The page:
Building Machine Learning Estimator in TensorFlow

Understanding the Internals of TensorFlow Learn Estimators

Posted by Yuan Tang on July 8, 2016

(This blog is featured in DataScienceWeekly here and Chinese translation here (中文) by Xiatian)

Have you ever wondered what’s the magic behind the tutorials on Large-scale Linear Models and Wide & Deep Learning? I hope this post would at least point you to the right direction.

Please take a look at my previous blog posts to understanding some basics of TensorFlow Learn and its integration with other high-level TensorFlow modules.

The purpose of this post is to help you better understand the underlying principles of estimators in TensorFlow Learn and point out some tips and hints if you ever want to build your own estimator that’s suitable for your particular application. This post will be helpful when you ever wonder how everything works internally and gets overwelmed by the large codebase.

Understanding BaseEstimator and Estimator

BaseEstimator is the abstract and base class for training and evaluating TensorFlow models. It provides the basic functionalities like fit(), partial_fit(), evaluate(), and predict() by utilizing detailed logics hidden in to handle model inference, evaluation, and training, as well as to handle data batches fetching for different types of input (Note: in the future, DataFeeder will be replaced by learn.DataFrame). It also checks for compatibility of inputs in terms of dtypes and whether inputs are sparse using estimators.tensor_signature.

In the meantime, BaseEstimator intializes the settings for monitors, checkpointing, etc. While providing most of the logics required for building and evaluating a customized model function, it leaves implementations for _get_train_ops(), _get_eval_ops(), and _get_predict_ops() to its sub-classes, in order to give freedom to sub-classes that require custom handling. BaseEstimator is also distributed, I’ve discussed briefly in my previous blogpost here.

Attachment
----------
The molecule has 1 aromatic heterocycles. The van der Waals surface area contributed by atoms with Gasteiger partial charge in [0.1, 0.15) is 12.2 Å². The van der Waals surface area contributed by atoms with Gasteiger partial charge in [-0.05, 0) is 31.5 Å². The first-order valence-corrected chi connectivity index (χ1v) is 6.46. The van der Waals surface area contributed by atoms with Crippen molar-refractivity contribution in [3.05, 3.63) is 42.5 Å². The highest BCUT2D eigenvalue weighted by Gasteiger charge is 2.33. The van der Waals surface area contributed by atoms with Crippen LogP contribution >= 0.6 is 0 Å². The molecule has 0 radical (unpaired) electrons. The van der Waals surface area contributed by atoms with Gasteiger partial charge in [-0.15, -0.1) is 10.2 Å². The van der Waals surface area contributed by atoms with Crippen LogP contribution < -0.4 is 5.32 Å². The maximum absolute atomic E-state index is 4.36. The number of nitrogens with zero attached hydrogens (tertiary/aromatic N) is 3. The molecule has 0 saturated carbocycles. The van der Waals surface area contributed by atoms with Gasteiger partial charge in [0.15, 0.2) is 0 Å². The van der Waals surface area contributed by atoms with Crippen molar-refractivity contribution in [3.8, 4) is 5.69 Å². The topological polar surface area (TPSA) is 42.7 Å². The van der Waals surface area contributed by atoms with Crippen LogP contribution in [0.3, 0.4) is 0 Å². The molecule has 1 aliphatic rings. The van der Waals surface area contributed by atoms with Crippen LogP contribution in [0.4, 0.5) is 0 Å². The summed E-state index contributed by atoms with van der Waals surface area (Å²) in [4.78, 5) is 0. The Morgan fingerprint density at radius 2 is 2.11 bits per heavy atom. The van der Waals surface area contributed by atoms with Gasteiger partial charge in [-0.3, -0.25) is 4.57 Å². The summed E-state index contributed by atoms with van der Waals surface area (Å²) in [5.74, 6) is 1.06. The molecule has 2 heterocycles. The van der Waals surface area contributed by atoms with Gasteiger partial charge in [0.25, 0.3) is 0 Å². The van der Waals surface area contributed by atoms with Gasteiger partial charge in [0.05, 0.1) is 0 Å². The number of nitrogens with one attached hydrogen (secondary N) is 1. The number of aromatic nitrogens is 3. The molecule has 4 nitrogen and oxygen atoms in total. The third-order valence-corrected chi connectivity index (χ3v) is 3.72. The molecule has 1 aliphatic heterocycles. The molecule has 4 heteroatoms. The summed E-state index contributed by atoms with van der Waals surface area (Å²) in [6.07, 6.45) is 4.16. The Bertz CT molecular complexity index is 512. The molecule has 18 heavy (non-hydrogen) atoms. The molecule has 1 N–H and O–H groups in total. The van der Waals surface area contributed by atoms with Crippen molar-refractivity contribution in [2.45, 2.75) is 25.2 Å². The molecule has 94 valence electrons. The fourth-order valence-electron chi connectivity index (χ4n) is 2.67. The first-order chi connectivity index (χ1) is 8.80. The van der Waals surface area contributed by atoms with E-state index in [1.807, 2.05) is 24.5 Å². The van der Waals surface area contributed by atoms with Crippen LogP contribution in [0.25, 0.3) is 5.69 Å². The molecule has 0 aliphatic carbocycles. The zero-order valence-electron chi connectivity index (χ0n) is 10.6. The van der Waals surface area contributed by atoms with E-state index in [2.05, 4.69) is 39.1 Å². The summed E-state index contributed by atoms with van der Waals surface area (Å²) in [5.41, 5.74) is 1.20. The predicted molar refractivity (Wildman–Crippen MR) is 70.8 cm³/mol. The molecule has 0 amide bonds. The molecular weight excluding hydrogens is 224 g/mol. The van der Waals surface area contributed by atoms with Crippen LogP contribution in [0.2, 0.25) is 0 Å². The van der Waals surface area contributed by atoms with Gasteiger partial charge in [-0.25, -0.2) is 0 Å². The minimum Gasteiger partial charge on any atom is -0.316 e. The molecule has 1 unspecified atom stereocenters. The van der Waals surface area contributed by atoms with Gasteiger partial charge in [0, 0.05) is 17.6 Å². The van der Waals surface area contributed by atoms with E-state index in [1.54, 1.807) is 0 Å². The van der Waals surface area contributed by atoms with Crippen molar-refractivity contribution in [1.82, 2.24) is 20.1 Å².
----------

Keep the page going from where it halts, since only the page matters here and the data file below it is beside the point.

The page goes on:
Estimator implemented in the module is the perfect example of how to implement those functions that are left to be overriden by sub-classes of BaseEstimator.

For example, _get_train_ops() in Estimator takes features and targets as inputs, and then returns a tuple of train Operation and loss Tensor, using the customized model function. If you want to implement your own estimator, this also gives you freedom to decide whether targets can be ignored if the estimator can be trained in unsupervised fashion.

Similarly, _get_eval_ops() lets a sub-class to use customized metrics to evaluate each training step. A list of available metrics can be found in a couple of high-level modules in TensorFlow. It should return a dictionary of Tensor object that represents the evaluation ops for the metrics specified.

_get_predict_ops() is implemented to customize predictions, e.g. probability v.s. actual prediction output. It returns a Tensor or a dictionary of Tensor object that represents prediction ops. You can then easily use super-class’s predict() to achieve functionalities like transform() similar to the one in Scikit-learn for unsupervised problems.